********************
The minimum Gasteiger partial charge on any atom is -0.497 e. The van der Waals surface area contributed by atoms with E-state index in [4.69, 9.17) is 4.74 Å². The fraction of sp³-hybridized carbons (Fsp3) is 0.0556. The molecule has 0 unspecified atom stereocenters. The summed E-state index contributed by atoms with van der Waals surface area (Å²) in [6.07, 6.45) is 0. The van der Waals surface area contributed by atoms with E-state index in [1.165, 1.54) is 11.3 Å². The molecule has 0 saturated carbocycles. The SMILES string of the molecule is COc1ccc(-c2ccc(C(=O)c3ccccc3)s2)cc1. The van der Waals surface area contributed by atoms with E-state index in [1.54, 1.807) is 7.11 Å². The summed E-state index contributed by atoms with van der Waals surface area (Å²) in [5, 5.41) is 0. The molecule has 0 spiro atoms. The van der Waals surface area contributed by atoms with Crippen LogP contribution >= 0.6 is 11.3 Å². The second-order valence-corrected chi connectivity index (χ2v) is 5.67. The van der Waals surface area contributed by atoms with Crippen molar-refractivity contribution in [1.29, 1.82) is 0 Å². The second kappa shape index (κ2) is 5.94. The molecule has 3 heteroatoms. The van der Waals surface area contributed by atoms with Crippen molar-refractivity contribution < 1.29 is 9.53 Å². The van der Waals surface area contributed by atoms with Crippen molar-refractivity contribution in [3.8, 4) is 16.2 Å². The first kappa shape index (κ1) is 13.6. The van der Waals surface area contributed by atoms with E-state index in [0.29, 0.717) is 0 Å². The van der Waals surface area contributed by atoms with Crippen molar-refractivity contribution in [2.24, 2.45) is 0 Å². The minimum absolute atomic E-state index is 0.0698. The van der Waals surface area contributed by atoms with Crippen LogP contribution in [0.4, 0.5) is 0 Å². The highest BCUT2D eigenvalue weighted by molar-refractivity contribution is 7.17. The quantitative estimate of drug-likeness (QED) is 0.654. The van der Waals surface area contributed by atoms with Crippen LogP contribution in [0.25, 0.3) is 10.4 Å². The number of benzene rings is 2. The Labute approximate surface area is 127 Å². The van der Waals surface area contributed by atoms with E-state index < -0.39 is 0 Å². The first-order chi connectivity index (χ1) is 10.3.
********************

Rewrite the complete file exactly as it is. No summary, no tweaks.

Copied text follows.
The minimum Gasteiger partial charge on any atom is -0.497 e. The van der Waals surface area contributed by atoms with E-state index in [4.69, 9.17) is 4.74 Å². The fraction of sp³-hybridized carbons (Fsp3) is 0.0556. The molecule has 0 unspecified atom stereocenters. The summed E-state index contributed by atoms with van der Waals surface area (Å²) in [6.07, 6.45) is 0. The van der Waals surface area contributed by atoms with E-state index in [1.165, 1.54) is 11.3 Å². The molecule has 0 saturated carbocycles. The SMILES string of the molecule is COc1ccc(-c2ccc(C(=O)c3ccccc3)s2)cc1. The van der Waals surface area contributed by atoms with E-state index in [1.54, 1.807) is 7.11 Å². The summed E-state index contributed by atoms with van der Waals surface area (Å²) in [5, 5.41) is 0. The molecule has 0 spiro atoms. The van der Waals surface area contributed by atoms with Crippen LogP contribution >= 0.6 is 11.3 Å². The second-order valence-corrected chi connectivity index (χ2v) is 5.67. The van der Waals surface area contributed by atoms with Crippen molar-refractivity contribution in [1.29, 1.82) is 0 Å². The second kappa shape index (κ2) is 5.94. The molecule has 3 heteroatoms. The van der Waals surface area contributed by atoms with Crippen molar-refractivity contribution < 1.29 is 9.53 Å². The van der Waals surface area contributed by atoms with Crippen molar-refractivity contribution in [3.8, 4) is 16.2 Å². The first kappa shape index (κ1) is 13.6. The van der Waals surface area contributed by atoms with E-state index in [0.29, 0.717) is 0 Å². The van der Waals surface area contributed by atoms with Crippen molar-refractivity contribution in [2.24, 2.45) is 0 Å². The minimum absolute atomic E-state index is 0.0698. The van der Waals surface area contributed by atoms with Crippen LogP contribution in [0.4, 0.5) is 0 Å². The highest BCUT2D eigenvalue weighted by molar-refractivity contribution is 7.17. The quantitative estimate of drug-likeness (QED) is 0.654. The van der Waals surface area contributed by atoms with Crippen LogP contribution in [0.25, 0.3) is 10.4 Å². The number of benzene rings is 2. The Labute approximate surface area is 127 Å². The van der Waals surface area contributed by atoms with E-state index < -0.39 is 0 Å². The first-order chi connectivity index (χ1) is 10.3.